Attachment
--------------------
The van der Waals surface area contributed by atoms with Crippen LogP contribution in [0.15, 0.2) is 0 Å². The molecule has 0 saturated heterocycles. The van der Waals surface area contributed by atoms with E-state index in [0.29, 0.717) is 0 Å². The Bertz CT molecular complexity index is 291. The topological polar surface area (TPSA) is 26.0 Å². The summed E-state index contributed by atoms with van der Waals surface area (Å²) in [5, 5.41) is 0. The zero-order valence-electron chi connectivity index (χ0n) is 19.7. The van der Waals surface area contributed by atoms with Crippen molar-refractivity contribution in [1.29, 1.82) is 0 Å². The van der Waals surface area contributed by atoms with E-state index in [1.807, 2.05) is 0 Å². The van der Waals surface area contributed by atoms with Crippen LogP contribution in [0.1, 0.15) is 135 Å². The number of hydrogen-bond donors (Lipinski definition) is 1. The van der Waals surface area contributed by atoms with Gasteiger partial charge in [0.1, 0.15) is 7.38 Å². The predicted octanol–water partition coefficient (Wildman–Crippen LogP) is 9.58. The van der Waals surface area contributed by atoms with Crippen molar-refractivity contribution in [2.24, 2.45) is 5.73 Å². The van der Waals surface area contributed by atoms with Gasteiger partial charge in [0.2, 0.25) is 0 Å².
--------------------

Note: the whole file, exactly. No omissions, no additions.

The van der Waals surface area contributed by atoms with Crippen LogP contribution in [0.15, 0.2) is 0 Å². The molecule has 0 saturated heterocycles. The van der Waals surface area contributed by atoms with E-state index in [0.29, 0.717) is 0 Å². The Bertz CT molecular complexity index is 291. The topological polar surface area (TPSA) is 26.0 Å². The summed E-state index contributed by atoms with van der Waals surface area (Å²) in [5, 5.41) is 0. The zero-order valence-electron chi connectivity index (χ0n) is 19.7. The van der Waals surface area contributed by atoms with Crippen molar-refractivity contribution in [1.29, 1.82) is 0 Å². The van der Waals surface area contributed by atoms with E-state index in [1.807, 2.05) is 0 Å². The van der Waals surface area contributed by atoms with Crippen LogP contribution in [0.1, 0.15) is 135 Å². The number of hydrogen-bond donors (Lipinski definition) is 1. The van der Waals surface area contributed by atoms with Gasteiger partial charge in [0.1, 0.15) is 7.38 Å². The predicted octanol–water partition coefficient (Wildman–Crippen LogP) is 9.58. The van der Waals surface area contributed by atoms with Crippen molar-refractivity contribution in [2.24, 2.45) is 5.73 Å². The van der Waals surface area contributed by atoms with Gasteiger partial charge in [0.2, 0.25) is 0 Å².